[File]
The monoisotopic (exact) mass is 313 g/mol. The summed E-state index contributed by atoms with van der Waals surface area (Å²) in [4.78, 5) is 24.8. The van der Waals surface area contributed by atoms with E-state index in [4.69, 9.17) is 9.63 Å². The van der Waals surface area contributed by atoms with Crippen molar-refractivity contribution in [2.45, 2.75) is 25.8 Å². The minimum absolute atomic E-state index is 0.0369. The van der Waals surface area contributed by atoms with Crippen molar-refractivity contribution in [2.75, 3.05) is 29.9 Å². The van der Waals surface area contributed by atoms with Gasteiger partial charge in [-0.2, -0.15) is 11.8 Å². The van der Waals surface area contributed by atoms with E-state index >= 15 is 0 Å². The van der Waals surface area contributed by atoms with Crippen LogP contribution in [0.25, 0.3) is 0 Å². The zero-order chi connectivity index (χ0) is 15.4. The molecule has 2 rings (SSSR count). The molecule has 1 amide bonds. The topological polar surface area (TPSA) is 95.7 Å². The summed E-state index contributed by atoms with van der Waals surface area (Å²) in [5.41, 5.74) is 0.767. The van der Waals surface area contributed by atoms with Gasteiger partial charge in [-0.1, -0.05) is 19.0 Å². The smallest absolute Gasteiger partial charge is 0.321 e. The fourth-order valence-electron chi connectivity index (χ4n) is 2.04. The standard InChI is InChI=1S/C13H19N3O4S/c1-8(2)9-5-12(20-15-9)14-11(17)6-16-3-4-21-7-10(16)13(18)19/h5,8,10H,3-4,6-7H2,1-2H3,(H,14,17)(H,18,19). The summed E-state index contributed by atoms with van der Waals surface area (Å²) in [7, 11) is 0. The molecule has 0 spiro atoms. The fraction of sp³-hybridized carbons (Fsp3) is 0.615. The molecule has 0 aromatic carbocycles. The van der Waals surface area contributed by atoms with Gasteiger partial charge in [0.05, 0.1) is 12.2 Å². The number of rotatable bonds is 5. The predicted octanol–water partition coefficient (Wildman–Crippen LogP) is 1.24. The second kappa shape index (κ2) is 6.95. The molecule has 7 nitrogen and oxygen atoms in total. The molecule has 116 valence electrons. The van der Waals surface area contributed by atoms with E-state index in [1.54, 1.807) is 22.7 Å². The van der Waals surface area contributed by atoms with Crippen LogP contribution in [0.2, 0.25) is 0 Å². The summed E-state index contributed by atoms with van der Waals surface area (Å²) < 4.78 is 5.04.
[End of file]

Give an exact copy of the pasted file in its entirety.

The monoisotopic (exact) mass is 313 g/mol. The summed E-state index contributed by atoms with van der Waals surface area (Å²) in [4.78, 5) is 24.8. The van der Waals surface area contributed by atoms with E-state index in [4.69, 9.17) is 9.63 Å². The van der Waals surface area contributed by atoms with Crippen molar-refractivity contribution in [2.45, 2.75) is 25.8 Å². The minimum absolute atomic E-state index is 0.0369. The van der Waals surface area contributed by atoms with Crippen molar-refractivity contribution in [2.75, 3.05) is 29.9 Å². The van der Waals surface area contributed by atoms with Gasteiger partial charge in [-0.2, -0.15) is 11.8 Å². The van der Waals surface area contributed by atoms with E-state index >= 15 is 0 Å². The van der Waals surface area contributed by atoms with Crippen LogP contribution in [0.25, 0.3) is 0 Å². The zero-order chi connectivity index (χ0) is 15.4. The molecule has 2 rings (SSSR count). The molecule has 1 amide bonds. The topological polar surface area (TPSA) is 95.7 Å². The summed E-state index contributed by atoms with van der Waals surface area (Å²) in [5.41, 5.74) is 0.767. The van der Waals surface area contributed by atoms with Gasteiger partial charge in [-0.1, -0.05) is 19.0 Å². The smallest absolute Gasteiger partial charge is 0.321 e. The fourth-order valence-electron chi connectivity index (χ4n) is 2.04. The standard InChI is InChI=1S/C13H19N3O4S/c1-8(2)9-5-12(20-15-9)14-11(17)6-16-3-4-21-7-10(16)13(18)19/h5,8,10H,3-4,6-7H2,1-2H3,(H,14,17)(H,18,19). The summed E-state index contributed by atoms with van der Waals surface area (Å²) in [7, 11) is 0. The molecule has 0 spiro atoms. The fraction of sp³-hybridized carbons (Fsp3) is 0.615. The molecule has 0 aromatic carbocycles. The van der Waals surface area contributed by atoms with Gasteiger partial charge in [0.05, 0.1) is 12.2 Å². The number of rotatable bonds is 5. The predicted octanol–water partition coefficient (Wildman–Crippen LogP) is 1.24. The second kappa shape index (κ2) is 6.95. The molecule has 7 nitrogen and oxygen atoms in total. The molecule has 116 valence electrons. The van der Waals surface area contributed by atoms with E-state index in [1.54, 1.807) is 22.7 Å². The van der Waals surface area contributed by atoms with Crippen LogP contribution in [0.2, 0.25) is 0 Å². The summed E-state index contributed by atoms with van der Waals surface area (Å²) < 4.78 is 5.04.